World Bank says more needed to end poverty in Kingdom

Garment factory workers purchase lunch from vendors in Kampong Cham’s Cheng Prey district in 2014.
Garment factory workers purchase lunch from vendors in Kampong Cham’s Cheng Prey district in 2014. Vireak Mai

Cambodia may have reduced its levels of extreme poverty to the single-digits, but its middle class is nearly nonexistent and approximately half of its population remains highly susceptible to economic shocks, according to a World Bank report released yesterday.

In order to bolster the upward mobility and economic security of Cambodia’s most vulnerable populations, new policies that prioritise economic mobility and integrate social protection programs are needed, the bank urged in a regional report.

 

Cambodia is among the latest in the region to become classified by the bank as an “out-of-extreme-poverty” country, with a mere 0.7 percent of its population in severe destitution.

“While levels of extreme poor have all but diminished and percentage of moderate poor have lowered, about half of Cambodians remain ‘economically vulnerable’ with only a small sliver of Cambodians being counted as ‘middle class’,” the report said.

 

As a result, economic shocks are common and potentially devastating. Cambodia’s rural populations remain plagued by lack of access to clean water, sanitation and quality housing, and while the main means of escaping poverty remains the establishment of a small business, many in the provinces do not have access to the financial tools to become entrepreneurs.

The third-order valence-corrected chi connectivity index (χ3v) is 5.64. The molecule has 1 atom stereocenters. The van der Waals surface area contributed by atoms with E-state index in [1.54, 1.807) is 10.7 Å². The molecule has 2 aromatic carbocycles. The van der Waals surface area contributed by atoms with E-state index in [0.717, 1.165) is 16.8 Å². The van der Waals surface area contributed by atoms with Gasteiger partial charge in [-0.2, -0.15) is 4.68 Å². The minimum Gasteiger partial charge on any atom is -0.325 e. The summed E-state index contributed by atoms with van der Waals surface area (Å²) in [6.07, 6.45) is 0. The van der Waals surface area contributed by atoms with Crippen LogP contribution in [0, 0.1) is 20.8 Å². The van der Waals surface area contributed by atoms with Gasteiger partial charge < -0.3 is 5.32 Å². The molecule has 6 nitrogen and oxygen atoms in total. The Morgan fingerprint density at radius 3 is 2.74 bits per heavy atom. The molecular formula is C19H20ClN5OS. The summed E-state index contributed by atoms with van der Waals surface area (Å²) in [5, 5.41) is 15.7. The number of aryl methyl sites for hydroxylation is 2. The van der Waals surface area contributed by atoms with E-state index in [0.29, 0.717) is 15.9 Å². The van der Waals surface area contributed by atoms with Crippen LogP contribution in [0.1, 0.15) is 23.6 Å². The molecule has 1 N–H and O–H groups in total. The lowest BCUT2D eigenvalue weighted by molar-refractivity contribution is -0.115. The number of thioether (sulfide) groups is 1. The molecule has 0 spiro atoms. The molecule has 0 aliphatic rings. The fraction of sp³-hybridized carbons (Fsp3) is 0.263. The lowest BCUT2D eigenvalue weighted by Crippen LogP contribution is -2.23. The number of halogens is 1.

“The central elements of a strategy for fostering economic mobility must be ensuring that everyone has opportunities for paid employment, that people can move to better opportunities if available, and that the quality of jobs improves over time,” the report said.

Nevertheless, the Kingdom may soon see positive impacts from increased investment flowing from China as the giant northern country aims to take advantage of cheap labour offered in the region.

“Lower-income countries in East Asia and Pacific may be able to reap the benefits of China shifting some of these activities such as electronics, as its labour costs continue to increase, to neighboring countries with lower wages,” the report said, adding that Cambodia would have to improve upon the efficiency of its logistics and create a more favourable business environment.